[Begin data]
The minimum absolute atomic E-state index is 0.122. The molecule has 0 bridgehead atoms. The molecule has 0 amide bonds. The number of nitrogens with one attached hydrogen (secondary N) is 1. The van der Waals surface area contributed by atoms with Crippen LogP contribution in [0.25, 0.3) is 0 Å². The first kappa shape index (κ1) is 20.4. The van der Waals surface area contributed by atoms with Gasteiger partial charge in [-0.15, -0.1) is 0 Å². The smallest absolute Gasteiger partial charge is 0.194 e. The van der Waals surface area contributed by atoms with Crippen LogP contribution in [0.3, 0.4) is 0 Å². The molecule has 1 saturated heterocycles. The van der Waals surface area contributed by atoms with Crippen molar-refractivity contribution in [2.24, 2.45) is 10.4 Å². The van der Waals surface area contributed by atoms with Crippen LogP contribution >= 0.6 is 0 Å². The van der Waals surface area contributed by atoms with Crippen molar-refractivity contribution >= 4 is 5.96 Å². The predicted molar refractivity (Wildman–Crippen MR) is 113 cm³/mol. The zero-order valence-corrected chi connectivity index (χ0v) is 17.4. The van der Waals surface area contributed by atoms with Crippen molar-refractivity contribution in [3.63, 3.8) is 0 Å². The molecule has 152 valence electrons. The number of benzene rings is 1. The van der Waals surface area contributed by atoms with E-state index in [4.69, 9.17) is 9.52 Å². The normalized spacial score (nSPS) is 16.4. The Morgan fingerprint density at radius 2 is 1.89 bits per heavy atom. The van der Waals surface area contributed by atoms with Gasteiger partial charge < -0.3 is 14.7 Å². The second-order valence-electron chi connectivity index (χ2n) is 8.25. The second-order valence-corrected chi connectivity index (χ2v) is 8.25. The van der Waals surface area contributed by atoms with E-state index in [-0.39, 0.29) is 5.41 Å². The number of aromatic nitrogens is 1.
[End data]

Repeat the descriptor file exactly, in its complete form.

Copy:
The minimum absolute atomic E-state index is 0.122. The molecule has 0 bridgehead atoms. The molecule has 0 amide bonds. The number of nitrogens with one attached hydrogen (secondary N) is 1. The van der Waals surface area contributed by atoms with Crippen LogP contribution in [0.25, 0.3) is 0 Å². The first kappa shape index (κ1) is 20.4. The van der Waals surface area contributed by atoms with Gasteiger partial charge in [-0.15, -0.1) is 0 Å². The smallest absolute Gasteiger partial charge is 0.194 e. The van der Waals surface area contributed by atoms with Crippen LogP contribution in [0.3, 0.4) is 0 Å². The molecule has 1 saturated heterocycles. The van der Waals surface area contributed by atoms with Crippen molar-refractivity contribution in [2.24, 2.45) is 10.4 Å². The van der Waals surface area contributed by atoms with Crippen LogP contribution >= 0.6 is 0 Å². The van der Waals surface area contributed by atoms with Crippen molar-refractivity contribution >= 4 is 5.96 Å². The predicted molar refractivity (Wildman–Crippen MR) is 113 cm³/mol. The zero-order valence-corrected chi connectivity index (χ0v) is 17.4. The van der Waals surface area contributed by atoms with Crippen molar-refractivity contribution in [3.63, 3.8) is 0 Å². The molecule has 152 valence electrons. The number of benzene rings is 1. The van der Waals surface area contributed by atoms with E-state index in [4.69, 9.17) is 9.52 Å². The normalized spacial score (nSPS) is 16.4. The Morgan fingerprint density at radius 2 is 1.89 bits per heavy atom. The van der Waals surface area contributed by atoms with Gasteiger partial charge < -0.3 is 14.7 Å². The second-order valence-electron chi connectivity index (χ2n) is 8.25. The second-order valence-corrected chi connectivity index (χ2v) is 8.25. The van der Waals surface area contributed by atoms with E-state index in [-0.39, 0.29) is 5.41 Å². The number of aromatic nitrogens is 1.